Or-Sometimes a hospital isn’t a good place to be in a combat zone

In the winter of 1968 I left 2nd Battalion, 1st Marines and joined Task Force X-Ray, a brigade sized headquarters of 1st Marine Division and was assigned as an assistant operations officer. The X-Ray headquarters was located at Phu Bai, a large base north of DaNang and the Hai Van Pass and a few miles south of the city of Hue. We were heavily involved in the recapture of Hue from the North Vietnamese during the 1968 TET Offensive.

At some point after my arrival at Phu Bai, I got sick. I was suffering from alternate chills and hot flashes, and thought I might have malaria. This puzzled me because I had faithfully taken my malaria pills ever since arriving in Vietnam. The first night after the sickness afflicted me I was in my hootch, laying on my cot when one of my hootch mates, LT Earle “Spike” Dashiell, Dental Corps, USN, checked me out and said, “You’re going to the hospital. You have a high fever.” “Bull shit”, I said. “I’ll just sleep it off.” Spike dragged me out of my cot, got me dressed, got a jeep from somewhere, and drove me to the 1st Medical Battalion’s field hospital. There it was determined that my temperature was 105 degrees. I was given a choice…either to be put into a bathtub full of ice, or to stand in a cold shower for 10 minutes. I chose the shower, and after freezing my ass off there, my temperature had dropped to a manageable level. In addition to that, it was cold outside. Vietnam does get chilly in the winter. One of the coldest nights I ever spent was sitting in a foxhole half filled with water in the Hai Lang National Forest south of Quang Tri. My company radio operator and I huddled as close together as possible to exchange whatever body warmth was left. Fortunately we didn’t get attacked on that night.

I was diagnosed with pneumonia, stuffed full of antibiotics, and was admitted to the hospital. I shared a ward in an inflatable tent-like structure with maybe eight or ten other patients. The field hospital sat on the south side of the Phu Bai runway directly across from the helicopter hangars on the north side. I can’t remember exactly how long I was a patient at 1st Med…probably three or four days, but what happened in the interim was both exciting and terrifying.

The Phu Bai base had been subject to VC and NVA rocket attacks periodically, and was especially hard hit during the TET Offensive. These rockets were Soviet made 122mm “Katyusha” rockets which came into existence and were heavily used during World War II. They were normally launched in salvos from launchers mounted on the back of trucks, but in Vietnam the VC and NVA launched them from primitive ground mounts. They are area rather than precision weapons and are not very accurate. More recently, Hezbollah has launched numerous Katyushas at Israel, so they are still around.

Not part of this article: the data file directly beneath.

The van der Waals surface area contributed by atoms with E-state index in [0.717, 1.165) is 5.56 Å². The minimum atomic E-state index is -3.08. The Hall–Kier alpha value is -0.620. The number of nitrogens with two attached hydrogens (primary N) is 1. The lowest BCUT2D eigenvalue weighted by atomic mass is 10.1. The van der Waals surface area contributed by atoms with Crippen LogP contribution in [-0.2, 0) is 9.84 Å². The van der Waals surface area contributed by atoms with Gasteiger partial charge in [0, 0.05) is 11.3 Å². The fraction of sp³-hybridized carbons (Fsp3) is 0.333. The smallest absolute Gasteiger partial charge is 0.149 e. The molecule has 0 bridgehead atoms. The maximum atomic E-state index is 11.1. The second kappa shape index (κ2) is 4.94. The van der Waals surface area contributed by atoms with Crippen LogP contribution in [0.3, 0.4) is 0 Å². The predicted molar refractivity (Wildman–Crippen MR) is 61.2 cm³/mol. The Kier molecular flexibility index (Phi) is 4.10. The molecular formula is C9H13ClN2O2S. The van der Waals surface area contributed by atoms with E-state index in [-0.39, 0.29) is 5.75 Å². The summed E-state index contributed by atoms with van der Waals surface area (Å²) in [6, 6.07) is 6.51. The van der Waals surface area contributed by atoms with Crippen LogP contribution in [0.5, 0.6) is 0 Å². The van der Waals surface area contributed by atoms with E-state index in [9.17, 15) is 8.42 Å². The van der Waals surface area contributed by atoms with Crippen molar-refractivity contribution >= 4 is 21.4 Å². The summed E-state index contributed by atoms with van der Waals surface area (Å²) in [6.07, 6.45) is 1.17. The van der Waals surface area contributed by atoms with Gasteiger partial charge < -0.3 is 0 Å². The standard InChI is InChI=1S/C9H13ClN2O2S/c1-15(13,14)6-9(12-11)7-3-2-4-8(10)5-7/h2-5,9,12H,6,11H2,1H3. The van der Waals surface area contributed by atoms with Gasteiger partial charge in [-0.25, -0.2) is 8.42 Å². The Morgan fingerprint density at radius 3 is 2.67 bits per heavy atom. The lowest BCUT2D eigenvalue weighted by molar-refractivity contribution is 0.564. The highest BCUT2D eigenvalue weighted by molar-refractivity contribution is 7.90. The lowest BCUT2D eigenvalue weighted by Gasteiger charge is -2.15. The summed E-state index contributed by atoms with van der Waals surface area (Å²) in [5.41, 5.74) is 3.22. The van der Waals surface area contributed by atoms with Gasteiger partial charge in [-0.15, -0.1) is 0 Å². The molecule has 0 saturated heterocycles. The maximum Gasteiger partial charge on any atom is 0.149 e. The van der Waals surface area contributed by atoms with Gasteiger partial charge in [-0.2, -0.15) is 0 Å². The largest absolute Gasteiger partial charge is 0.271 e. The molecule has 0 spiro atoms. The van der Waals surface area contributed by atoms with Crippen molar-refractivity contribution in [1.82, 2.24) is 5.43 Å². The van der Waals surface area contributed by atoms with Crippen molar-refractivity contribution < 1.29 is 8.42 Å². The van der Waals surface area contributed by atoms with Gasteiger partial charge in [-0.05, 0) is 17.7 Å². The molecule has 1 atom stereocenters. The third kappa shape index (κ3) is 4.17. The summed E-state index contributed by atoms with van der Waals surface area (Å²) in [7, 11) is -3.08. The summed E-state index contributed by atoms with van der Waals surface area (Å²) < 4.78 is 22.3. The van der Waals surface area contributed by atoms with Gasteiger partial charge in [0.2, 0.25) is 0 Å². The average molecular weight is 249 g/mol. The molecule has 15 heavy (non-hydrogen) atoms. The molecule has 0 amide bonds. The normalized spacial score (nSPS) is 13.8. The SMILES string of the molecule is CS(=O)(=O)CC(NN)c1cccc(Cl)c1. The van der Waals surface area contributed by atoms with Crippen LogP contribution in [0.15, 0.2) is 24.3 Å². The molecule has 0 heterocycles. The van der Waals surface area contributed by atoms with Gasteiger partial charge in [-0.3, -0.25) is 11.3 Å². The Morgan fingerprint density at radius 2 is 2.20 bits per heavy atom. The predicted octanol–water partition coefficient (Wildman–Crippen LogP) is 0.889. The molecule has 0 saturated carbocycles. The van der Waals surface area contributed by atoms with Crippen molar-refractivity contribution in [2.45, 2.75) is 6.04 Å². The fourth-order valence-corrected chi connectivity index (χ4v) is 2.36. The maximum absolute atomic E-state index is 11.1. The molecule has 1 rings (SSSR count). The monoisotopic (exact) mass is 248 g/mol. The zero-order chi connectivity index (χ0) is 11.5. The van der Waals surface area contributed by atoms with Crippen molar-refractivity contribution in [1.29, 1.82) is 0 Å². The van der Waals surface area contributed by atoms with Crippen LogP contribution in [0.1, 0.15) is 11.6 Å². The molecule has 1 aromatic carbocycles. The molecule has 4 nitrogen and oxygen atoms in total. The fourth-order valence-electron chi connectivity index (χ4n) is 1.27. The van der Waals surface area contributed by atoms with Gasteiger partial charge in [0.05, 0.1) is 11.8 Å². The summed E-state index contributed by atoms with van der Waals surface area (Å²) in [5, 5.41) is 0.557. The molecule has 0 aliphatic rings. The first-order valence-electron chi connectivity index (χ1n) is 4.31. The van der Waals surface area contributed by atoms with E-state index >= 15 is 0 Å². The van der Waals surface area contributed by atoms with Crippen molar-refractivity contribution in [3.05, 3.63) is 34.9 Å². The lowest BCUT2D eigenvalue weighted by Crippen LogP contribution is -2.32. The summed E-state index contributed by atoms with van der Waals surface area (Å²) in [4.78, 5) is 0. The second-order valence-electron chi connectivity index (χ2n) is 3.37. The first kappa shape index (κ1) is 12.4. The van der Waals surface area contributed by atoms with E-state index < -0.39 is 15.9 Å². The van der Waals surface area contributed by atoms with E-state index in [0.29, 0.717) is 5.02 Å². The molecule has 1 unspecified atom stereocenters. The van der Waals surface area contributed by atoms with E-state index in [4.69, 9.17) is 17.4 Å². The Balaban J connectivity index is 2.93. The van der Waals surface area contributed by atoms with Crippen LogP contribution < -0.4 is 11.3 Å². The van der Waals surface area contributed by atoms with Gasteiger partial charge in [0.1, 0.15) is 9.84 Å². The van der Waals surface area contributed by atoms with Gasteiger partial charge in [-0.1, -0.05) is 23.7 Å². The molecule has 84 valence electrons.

In any case, on my second night in the ward, Phu Bai was hit with a rocket attack. The main targets appeared to be the helicopters and hangars across the runway from the field hospital. The hospital was on the gun-target line of the rockets, between their launch point and impact area. At first warning of the attack, the Hospital Corpsmen moved all of the patients from my ward outside and put us behind a zigzag wall of sandbags about three feet high. We were all laying low behind this wall, when just on the other side there was a tremendous explosion and the whole world turned orange. Then we were all showered with falling pieces of concrete.

What had hit us was a short round from the rocket attack. All the rockets but one had impacted on the other side of the runway amongst the helicopters and hangars, but there was one that fell short and landed on a concrete sidewalk in the hospital compound just on the other side of our sandbag wall. The rocket had a delay fuse, which penetrated the concrete before detonating, thus the concrete shower after the explosion. Had it been a contact fuse, we may all have been killed since the impact was so close to us. Nobody behind the sandbags was seriously injured, but one Corpsman who had been inside the inflatable ward was knocked unconscious when the concussion of the explosion slammed the wall into him.

Anyway, upon my release I returned to my hooch and thanked Spike profusely for taking me to the hospital where I almost got killed. That wasn’t the closest I came to being killed in Vietnam, but all the other times involved infantry combat. It would seem pretty ignominious after all that to be blown away in a field hospital wearing a Navy issue bathrobe. But I guess dead is dead, either way. I probably owe my life to a sandbag wall and a delay fuse.

Semper Fi

Dirck Praeger sends